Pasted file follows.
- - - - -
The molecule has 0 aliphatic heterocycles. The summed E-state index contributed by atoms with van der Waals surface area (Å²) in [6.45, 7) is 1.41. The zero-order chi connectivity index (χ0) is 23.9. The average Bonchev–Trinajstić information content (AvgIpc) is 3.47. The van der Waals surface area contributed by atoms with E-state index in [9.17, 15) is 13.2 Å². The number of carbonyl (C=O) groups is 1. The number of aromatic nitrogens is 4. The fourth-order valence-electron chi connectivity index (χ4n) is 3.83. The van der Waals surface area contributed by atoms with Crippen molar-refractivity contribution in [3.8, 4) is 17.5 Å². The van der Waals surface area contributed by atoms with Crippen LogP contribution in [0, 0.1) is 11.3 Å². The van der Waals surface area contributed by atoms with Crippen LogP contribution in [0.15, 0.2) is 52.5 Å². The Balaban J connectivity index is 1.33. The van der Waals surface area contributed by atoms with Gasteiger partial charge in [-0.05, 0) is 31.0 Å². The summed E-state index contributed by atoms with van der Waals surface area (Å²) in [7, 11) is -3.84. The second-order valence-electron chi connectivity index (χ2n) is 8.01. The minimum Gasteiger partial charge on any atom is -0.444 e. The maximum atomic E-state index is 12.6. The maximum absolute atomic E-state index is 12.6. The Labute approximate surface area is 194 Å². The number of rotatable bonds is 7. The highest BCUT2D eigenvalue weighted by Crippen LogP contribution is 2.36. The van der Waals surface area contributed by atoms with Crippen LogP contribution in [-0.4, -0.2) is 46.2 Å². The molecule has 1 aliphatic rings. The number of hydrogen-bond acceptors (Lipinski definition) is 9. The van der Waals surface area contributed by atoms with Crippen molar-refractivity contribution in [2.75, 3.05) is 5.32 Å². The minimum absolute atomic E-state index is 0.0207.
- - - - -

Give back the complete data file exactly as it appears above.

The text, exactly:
The molecule has 0 aliphatic heterocycles. The summed E-state index contributed by atoms with van der Waals surface area (Å²) in [6.45, 7) is 1.41. The zero-order chi connectivity index (χ0) is 23.9. The average Bonchev–Trinajstić information content (AvgIpc) is 3.47. The van der Waals surface area contributed by atoms with E-state index in [9.17, 15) is 13.2 Å². The number of carbonyl (C=O) groups is 1. The number of aromatic nitrogens is 4. The fourth-order valence-electron chi connectivity index (χ4n) is 3.83. The van der Waals surface area contributed by atoms with Crippen molar-refractivity contribution in [3.8, 4) is 17.5 Å². The van der Waals surface area contributed by atoms with Crippen LogP contribution in [0, 0.1) is 11.3 Å². The van der Waals surface area contributed by atoms with Crippen LogP contribution in [0.15, 0.2) is 52.5 Å². The Balaban J connectivity index is 1.33. The van der Waals surface area contributed by atoms with Gasteiger partial charge in [-0.05, 0) is 31.0 Å². The summed E-state index contributed by atoms with van der Waals surface area (Å²) in [7, 11) is -3.84. The second-order valence-electron chi connectivity index (χ2n) is 8.01. The minimum Gasteiger partial charge on any atom is -0.444 e. The maximum atomic E-state index is 12.6. The maximum absolute atomic E-state index is 12.6. The Labute approximate surface area is 194 Å². The number of rotatable bonds is 7. The highest BCUT2D eigenvalue weighted by Crippen LogP contribution is 2.36. The van der Waals surface area contributed by atoms with Crippen LogP contribution in [-0.4, -0.2) is 46.2 Å². The molecule has 1 aliphatic rings. The number of hydrogen-bond acceptors (Lipinski definition) is 9. The van der Waals surface area contributed by atoms with Crippen molar-refractivity contribution in [2.75, 3.05) is 5.32 Å². The minimum absolute atomic E-state index is 0.0207.